Although conventional knowledge holds whole grains in high esteem, most people seem to acknowledge that wheat might not be quite the health food it’s cracked up to be. It’s also now fairly well accepted that most breakfast cereals are little more than junk food in disguise.

A breakfast of porridge oats, however, has become synonymous with a healthy diet. Promising ‘slow release energy’, ‘heart healthy’ and the like have become ingrained the conventional wisdom surrounding diet. Is there any justification for this belief however?

As we have seen in many of these diet debates, often much of what we believe regarding nutrition has no actual basis in fact! In order to try and answer the question of “Is porridge healthy”, I’m going to take look at it a little more closely.

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Energy

Porridge oats are renowned as an excellent source of slow release energy, which will keep you going throughout the day. I would have to agree, that porridge is a good source of energy. Whether this is a good thing or not however, all depends upon your individual needs.

If you are highly active, have low body fat, and/or are looking to gain weight, getting sufficient energy should be a high priority, and oats can be a cheap, convenient, relatively sustainable, and tasty way to supply it.

If however, you are largely sedentary, and are happy with your current body fat levels, or would actually like to reduce them, eating high energy foods are probably not the best solution, no matter what rate it is released at. If you were a client, I would suggest switching to another plant food with a lower energy density as a better option.

Raw Materials

Much of porridge’s good reputation has to do with its high soluble fibre content. Soluble fibre has been shown to reduce levels of bad LDL cholesterol.

While there is much controversy over the whole cholesterol debate, I think there is probably some truth in the benefits of soluble fibre, most likely due to its probiotic effect. Fibre is not an essential nutrient, however, so what about porridge as a source of raw materials?

Check out the nutrition data for porridge oats on nutritiondata.com. At first glance, porridge looks like a pretty nutritious food, with a broad range of vitamins and minerals, fairly decent protein score, and plenty of fibre.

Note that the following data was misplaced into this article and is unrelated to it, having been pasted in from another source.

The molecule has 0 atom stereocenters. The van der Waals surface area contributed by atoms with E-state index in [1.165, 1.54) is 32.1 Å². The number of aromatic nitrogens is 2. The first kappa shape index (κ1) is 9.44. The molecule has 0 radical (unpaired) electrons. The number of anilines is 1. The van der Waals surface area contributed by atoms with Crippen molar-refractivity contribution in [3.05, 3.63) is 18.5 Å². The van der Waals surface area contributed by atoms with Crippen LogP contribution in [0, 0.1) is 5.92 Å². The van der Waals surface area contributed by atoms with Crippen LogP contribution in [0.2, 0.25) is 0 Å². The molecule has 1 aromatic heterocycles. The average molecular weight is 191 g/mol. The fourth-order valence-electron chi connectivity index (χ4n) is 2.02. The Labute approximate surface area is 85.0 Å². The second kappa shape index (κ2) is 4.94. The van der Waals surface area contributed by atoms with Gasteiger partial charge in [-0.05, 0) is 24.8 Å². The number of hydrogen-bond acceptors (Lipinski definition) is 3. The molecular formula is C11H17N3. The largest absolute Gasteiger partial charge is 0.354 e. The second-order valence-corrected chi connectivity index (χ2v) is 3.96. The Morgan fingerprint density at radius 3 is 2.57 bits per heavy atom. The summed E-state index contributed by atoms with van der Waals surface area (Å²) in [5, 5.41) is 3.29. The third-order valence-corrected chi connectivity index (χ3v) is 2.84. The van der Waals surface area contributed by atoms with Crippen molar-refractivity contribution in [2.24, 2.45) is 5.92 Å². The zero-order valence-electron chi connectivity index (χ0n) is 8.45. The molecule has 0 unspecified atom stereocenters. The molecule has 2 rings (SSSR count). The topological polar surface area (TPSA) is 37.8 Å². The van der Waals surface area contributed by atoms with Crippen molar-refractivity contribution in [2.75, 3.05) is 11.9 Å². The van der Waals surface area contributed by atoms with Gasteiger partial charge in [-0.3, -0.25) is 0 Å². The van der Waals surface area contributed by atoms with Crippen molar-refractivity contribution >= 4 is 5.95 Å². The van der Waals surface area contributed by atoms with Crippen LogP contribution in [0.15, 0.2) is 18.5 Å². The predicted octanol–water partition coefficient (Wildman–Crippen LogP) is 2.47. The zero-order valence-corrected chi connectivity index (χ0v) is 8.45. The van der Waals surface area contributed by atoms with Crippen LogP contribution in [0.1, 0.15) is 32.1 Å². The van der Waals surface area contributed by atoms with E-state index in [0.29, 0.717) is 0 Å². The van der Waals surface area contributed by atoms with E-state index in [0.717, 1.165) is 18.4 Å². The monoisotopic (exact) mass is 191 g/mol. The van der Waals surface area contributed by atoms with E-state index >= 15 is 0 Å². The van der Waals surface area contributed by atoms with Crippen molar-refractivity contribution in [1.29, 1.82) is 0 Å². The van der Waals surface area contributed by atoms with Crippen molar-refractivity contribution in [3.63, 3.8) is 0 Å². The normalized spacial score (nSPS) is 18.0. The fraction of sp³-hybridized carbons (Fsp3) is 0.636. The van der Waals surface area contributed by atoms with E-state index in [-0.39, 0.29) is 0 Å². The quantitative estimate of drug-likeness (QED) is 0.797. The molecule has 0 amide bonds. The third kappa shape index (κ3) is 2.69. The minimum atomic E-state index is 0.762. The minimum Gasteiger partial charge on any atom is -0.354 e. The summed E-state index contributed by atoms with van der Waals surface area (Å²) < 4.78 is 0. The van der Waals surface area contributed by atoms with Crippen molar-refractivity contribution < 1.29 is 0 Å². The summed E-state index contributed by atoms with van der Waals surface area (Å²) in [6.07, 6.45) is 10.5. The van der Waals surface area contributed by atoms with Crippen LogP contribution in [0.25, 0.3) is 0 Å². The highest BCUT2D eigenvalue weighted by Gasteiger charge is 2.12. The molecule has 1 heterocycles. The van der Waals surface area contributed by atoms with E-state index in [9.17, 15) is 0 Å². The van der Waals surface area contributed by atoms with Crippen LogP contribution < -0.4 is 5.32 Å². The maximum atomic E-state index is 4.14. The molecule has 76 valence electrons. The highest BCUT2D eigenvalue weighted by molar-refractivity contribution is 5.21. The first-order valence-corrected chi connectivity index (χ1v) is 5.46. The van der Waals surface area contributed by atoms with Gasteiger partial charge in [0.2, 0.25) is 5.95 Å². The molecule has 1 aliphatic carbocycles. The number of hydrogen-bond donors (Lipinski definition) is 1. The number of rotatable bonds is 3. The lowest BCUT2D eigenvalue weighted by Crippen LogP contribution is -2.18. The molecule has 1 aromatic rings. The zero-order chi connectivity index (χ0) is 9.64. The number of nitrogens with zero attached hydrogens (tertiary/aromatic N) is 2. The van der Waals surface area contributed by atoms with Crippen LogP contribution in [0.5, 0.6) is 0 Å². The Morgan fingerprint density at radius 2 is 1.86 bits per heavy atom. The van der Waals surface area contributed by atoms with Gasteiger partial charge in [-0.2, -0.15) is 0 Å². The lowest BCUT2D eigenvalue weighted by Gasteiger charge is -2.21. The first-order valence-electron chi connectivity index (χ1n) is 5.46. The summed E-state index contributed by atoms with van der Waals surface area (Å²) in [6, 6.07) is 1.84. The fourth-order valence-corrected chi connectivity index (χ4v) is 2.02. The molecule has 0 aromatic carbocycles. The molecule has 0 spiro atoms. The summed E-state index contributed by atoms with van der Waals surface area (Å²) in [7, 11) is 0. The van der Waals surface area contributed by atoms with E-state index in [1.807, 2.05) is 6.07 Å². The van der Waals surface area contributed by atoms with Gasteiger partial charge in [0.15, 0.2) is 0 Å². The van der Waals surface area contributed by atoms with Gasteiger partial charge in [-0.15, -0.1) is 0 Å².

Porridge Oats are very high in phytates, which are found in many plant foods, as they are the principal form of storage of phosphorous in plant tissues, particularly in grains, legumes and seeds. Phytates are indigestible to humans and so aren’t a dietary source of phosphorous for us.

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Phytates  chelate to other minerals in food such as zinc, iron, calcium and magnesium, which prevents them from being absorbed via digestion. The good news is however, that soaking and fermenting can significantly reduce the pyhtate content of grains, and thereby increase the mineral and nutrient bio-availability.

Pleasure

I really like porridge, and always have done. Or do I? What I really like is porridge with dried fruit, bananas and honey… porridge with lots of extra sugar!

Plain porridge made with just oats and water? Not so much, and I’m sure that’s true for most people.

Is Porridge for You?

Whether porridge is a suitable food for you depends largely upon your goals. If your goal is weight loss, or weight maintenance and health, it is probably best to keep porridge oat consumption to a minimum.

Porridge may be filling, but if you consider that 100g of oats contains around 350-400 kcals, you could eat 3 x large 50g eggs (200-250 kcals, and around 400g of Spinach (approx 200 kcals), nearly 1/2 a kg of food for the same amount of energy.

This increased food volume, and the higher protein content will fill you up just as long, if not longer than the porridge with fewer calories, and also provide much more essential nutrition, in a more easily digestible form.

Alternatively, if eggs and spinach aren’t your thing, how about 250g Natural Full Fat Yoghurt (approx 150kcals), with 250g Fresh Strawberries (approx 75kcals). Again around 1/2kg of food but with just a little over half the calories, and packed with bio-available nutrients.

If you want the increased energy density because you are highly active and/or want to gain weight, porridge can be a good choice, if you soak the grain overnight first. Ideally, soak grain in some live dairy (think natural yoghurt or buttermilk) and some buckwheat which is high in the enzyme phytase, which helps break down phytic acid.

Once the phytates are broken down, oats are a relatively “safe starch”. They do contain a gluten-like substance, avenin, but it seems much less problematic, and it is low in fructans. Fructans are the indigestible carbohydrates in wheat which often cause digestive distress in I.B.S. sufferers and those sensitive to FODMAPS.

Combine it with some nutrient dense, low toxin foods such as Raw Organic Grass Fed Milk, Grass Fed Butter, Organic Eggs, Organic Fruits and Berries etc, and you’re onto a winner. Oats also have the advantage of being relatively cheap, and fairly sustainable, being one of the crops most naturally suited to the UK climate.

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